BELTON — New Tech High School’s top two seniors both hope to make
their mark in the scientific community after graduating June 1.
Morgan Callin was named valedictorian and Jessica Dickson salutatorian at New Tech High School @Waskow this year.
Callin said her primary motivation for pursuing the top spot in her class was a spirit of friendly competition with her sister, Alyssa Callin, who was valedictorian in 2015.
“We kind of have this ‘Anything you can do, I can do better complex,’ and since she was valedictorian of the very first graduating class at New Tech, I was like, ‘Well, I can do that,’ and I did,” Callin said.
Callin is the daughter of Jeffrey and Kay Callin. Dickson is the daughter of Angela and Joseph Dickson.
Dickson said she was motivated by a lifelong ambition to be an archeologist, and to do anything that would get her closer to that goal. After graduation, she plans to attend the University of Texas at Austin where she hopes to study anthropology and environmental science.
“I plan on pursuing my own research after I go through grad school to study South American civilizations, because I feel like they are under-covered in most aspects, including — mostly — religion,” Dickson said. “I’d like to study their religion and how it relates to the way they lived.”
Callin plans to take her scientific interests on a more technical route — she will be attending Purdue University in the fall pursuing a degree in chemical engineering.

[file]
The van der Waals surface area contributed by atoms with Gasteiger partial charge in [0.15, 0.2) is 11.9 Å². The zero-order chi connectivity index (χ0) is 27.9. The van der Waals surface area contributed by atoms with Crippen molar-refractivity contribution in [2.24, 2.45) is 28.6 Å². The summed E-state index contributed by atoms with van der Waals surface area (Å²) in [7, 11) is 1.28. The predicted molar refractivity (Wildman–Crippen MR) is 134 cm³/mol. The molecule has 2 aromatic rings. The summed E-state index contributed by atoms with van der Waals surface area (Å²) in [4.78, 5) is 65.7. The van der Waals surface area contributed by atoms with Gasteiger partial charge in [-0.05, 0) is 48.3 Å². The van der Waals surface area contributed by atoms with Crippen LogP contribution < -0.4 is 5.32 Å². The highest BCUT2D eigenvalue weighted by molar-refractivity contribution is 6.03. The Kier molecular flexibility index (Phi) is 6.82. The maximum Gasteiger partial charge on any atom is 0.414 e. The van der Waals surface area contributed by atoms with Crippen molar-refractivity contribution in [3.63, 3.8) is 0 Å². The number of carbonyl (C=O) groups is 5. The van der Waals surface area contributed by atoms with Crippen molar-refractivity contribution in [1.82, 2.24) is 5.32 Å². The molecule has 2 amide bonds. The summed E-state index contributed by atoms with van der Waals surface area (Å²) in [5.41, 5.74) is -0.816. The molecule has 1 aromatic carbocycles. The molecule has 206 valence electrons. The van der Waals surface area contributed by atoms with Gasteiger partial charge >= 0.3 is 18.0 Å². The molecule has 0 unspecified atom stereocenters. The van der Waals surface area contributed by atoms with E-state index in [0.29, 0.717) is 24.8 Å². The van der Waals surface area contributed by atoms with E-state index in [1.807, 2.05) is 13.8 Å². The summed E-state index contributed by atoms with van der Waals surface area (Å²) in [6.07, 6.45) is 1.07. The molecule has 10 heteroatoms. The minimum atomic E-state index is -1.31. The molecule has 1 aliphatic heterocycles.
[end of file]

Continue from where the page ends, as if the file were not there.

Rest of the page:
“Hopefully, I’ll be able to work with GMOs (genetically modified organisms) and develop healthier and more sustainable crops that will be able to be taken to developing countries to help them get agricultural economies started,” Callin said.
To get them started on their scientific careers, both students have been involved in the robotics program at New Tech. Dickson has been the robotics engineering notebook editor-in-chief for the past two years. She has also worked at the Gulf Archaeology Research Institute, doing both lab work and work at archeological dig sites, and volunteered for the Bell County Museum.
Callin has been a varsity power lifter for four years, making it to regionals four times and state twice. She was president of the school’s National Honor Society for two years.
For students hoping to make it to the top of their class, Callin and Dickson recommend organization and diversification.
“You need to really keep yourself organized, because you get kind of wrapped up in starting high school and you’re trying to figure everything out,” Dickson said. “You (shouldn’t) let yourself get disorganized and lose track of what’s important.”
But Callin said that focusing too much on getting the best grades can hurt a student’s long-term success.
“Obviously academics are super important, and it should take a lot of your time, but you need to also take time to do other things,” she said. “Just as far as being successful in life and the future, you need to be able to have other things than just school.”